Get real;Science

10th September 1999 at 01:00
Refresher courses are taking science teachers to the forefront of their discipline, writes Carolyn O'Grady.

It's not often that science teachers get a chance to see what is going on at the cutting edge of their subject, and to meet the people working there. But this is just what a group of about 150 teachers did at the end of July. During an intensive week of lectures and visits to industrial and research sites, they were treated to a glimpse of the present and future of science, not in theoretical terms, but through example and lectures from experts.

The teachers were taking part in a week of summer residential courses for A-level science, organised by the Goldsmiths' Company, a City of London livery company.

Six courses were on offer this year: on the water industry; astrophysics and medical physics; complementary and integrated medicine; energy and the environment; and a state of the art course which looked at the Institute of Physics' plans to revitalise post-16 physics and included a visit to the European Particle Physics' laboratory in Geneva to gain an insight into the most recent research.

"We want to give teachers a wider spectrum than just their subject," says Donald Scott, course director on the water industry course, during a visit to the Maidenhead Flood Relief Project. "We hope that those who take the courses disseminate this new knowledge to pupils and other teachers. And that the fact that they have seen these things livens up their performance in the classroom and earns them more respect from students."

Earlier that week he had taken around 20 people to visit the British Airports Authority to see their water treatments and reclamation plant, the Walton-on-Thames water treatment works and the Institute of Hydrology in Wallingford. They attended lectures on water-borne diseases; the pollution monitoring programme for the Newbury bypass and water recycling at the Millennium Dome.

The Maidenhead Flood Relief project is a pound;75 million scheme designed to save large areas of the Thames Valley from major floods, which occur on average every 65 years (the last one was in l947). It involves creating a 10-mile channel - a man-made river - which traverses motorways and railways, and incorporates sluices to deal with different levels of flooding.

Visits to different sites and talks from the project manager and Environmental Agency conservation manager took in a range of disciplines, such as engineering and chemistry (as part of the creation of a tunnel under a railway line, the engineers froze the grounds by pumping concentrated calcium chloride into it); biology and ecology (pains have been taken to protect wildlife and to encourage the return of species that had long ago left the area); archaeology (the project has unearthed ancient sites which were attracting much interest from archaeologists); and politics (it took 10 years to get the scheme through local and national planning processes).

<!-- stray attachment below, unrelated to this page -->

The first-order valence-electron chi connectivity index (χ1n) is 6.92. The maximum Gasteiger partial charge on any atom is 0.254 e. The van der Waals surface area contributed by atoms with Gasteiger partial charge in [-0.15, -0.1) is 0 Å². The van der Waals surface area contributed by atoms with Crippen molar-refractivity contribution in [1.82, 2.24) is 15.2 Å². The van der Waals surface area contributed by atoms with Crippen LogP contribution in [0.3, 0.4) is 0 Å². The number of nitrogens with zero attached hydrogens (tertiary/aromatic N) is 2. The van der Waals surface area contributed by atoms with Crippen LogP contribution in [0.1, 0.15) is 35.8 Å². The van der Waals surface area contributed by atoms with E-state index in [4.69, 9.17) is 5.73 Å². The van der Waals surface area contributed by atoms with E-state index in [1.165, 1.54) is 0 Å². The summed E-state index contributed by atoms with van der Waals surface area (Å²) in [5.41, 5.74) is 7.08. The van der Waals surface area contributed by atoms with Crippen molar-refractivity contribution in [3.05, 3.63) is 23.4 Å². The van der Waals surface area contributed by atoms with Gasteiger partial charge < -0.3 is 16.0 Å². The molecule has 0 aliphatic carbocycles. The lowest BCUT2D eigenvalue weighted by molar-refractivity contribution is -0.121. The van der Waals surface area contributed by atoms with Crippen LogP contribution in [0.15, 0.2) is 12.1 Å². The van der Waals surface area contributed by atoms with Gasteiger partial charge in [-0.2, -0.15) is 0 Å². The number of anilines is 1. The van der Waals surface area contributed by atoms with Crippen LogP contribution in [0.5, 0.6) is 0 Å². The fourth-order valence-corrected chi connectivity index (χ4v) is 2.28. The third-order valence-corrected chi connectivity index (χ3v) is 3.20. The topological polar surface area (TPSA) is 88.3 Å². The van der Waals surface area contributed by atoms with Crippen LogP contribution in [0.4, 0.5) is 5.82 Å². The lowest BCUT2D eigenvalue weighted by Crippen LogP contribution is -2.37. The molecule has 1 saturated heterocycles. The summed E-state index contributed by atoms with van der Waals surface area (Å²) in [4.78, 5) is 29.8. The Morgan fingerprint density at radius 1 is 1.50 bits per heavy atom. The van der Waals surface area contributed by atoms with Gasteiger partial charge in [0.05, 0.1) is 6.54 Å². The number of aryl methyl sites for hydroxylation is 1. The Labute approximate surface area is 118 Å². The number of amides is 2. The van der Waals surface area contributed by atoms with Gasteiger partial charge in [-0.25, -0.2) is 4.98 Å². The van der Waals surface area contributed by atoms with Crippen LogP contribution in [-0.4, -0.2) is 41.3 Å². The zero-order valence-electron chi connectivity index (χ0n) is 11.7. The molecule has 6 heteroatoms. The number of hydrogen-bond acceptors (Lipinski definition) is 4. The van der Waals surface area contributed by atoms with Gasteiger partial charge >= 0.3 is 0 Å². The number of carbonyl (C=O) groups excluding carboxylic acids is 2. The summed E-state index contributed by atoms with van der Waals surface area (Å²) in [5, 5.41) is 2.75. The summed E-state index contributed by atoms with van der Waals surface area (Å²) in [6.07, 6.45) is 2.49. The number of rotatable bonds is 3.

As the course progressed, teachers could see more and more clearly the links between the subjects. "It gives you a well-integrated tapestry - we're meeting a lot of people producing high quality stuff," says Chris Buckled of Kings School, Macclesfield.

The course wasn't designed to fit snugly into the curriculum and the classroom. If teachers thought they were going to get some whiz-bang experiments to use in their lessons, they would have been disappointed. Except for the Institute of Physics' course where the lectures and visits were coupled with practical advice and strategies to help introduce the subject of particle physics, the emphasis was on broadening the teachers' perspective and making links between what they taught and the wider world.

"All sorts of disciplines come together. You see something from so many different perspectives," says Andy Rylatt, a physics teacher from St Albans School in Hertfordshire.

"You realise that what you're teaching is related to the real world and you can convey that," says Joanne Hamill, a chemistry teacher from Upton-by-Chester County High School, near Chester. "It's better to teach from experiment and I know I'll refer to it a lot."

"Some of the best teaching comes when you tell stories. It makes it come alive," says biology teacher Chris Buckland. "It's not only my own subject knowledge which has improved. I'll bring back information on, for example, careers. I know a lot more about what people are doing now."

Teachers also commented on the value of meeting other teachers, who like themselves were motivated and eager for new ideas. Bar talk and discussions over meals sparked off ideas and gave them a chance to bounce new ideas off each other.

Teachers, it was agreed, need more of this sort of thing: "A school or authority could never do in-service training on such a scale as this," says Joanne Hamill.

Bookings for the Science for Society courses are taken on receipt of a completed application form. As demand outstrips supply, teachers are advised to book early. All applications will be acknowledged and, if successful, a pound;25 deposit will be required. The Assistant Clerk, The Goldsmiths' Company, Goldsmiths' Hall, Foster Lane, London EC2V 6BN. Tel: 0171 606 7010. Fax: 0171 606 1511

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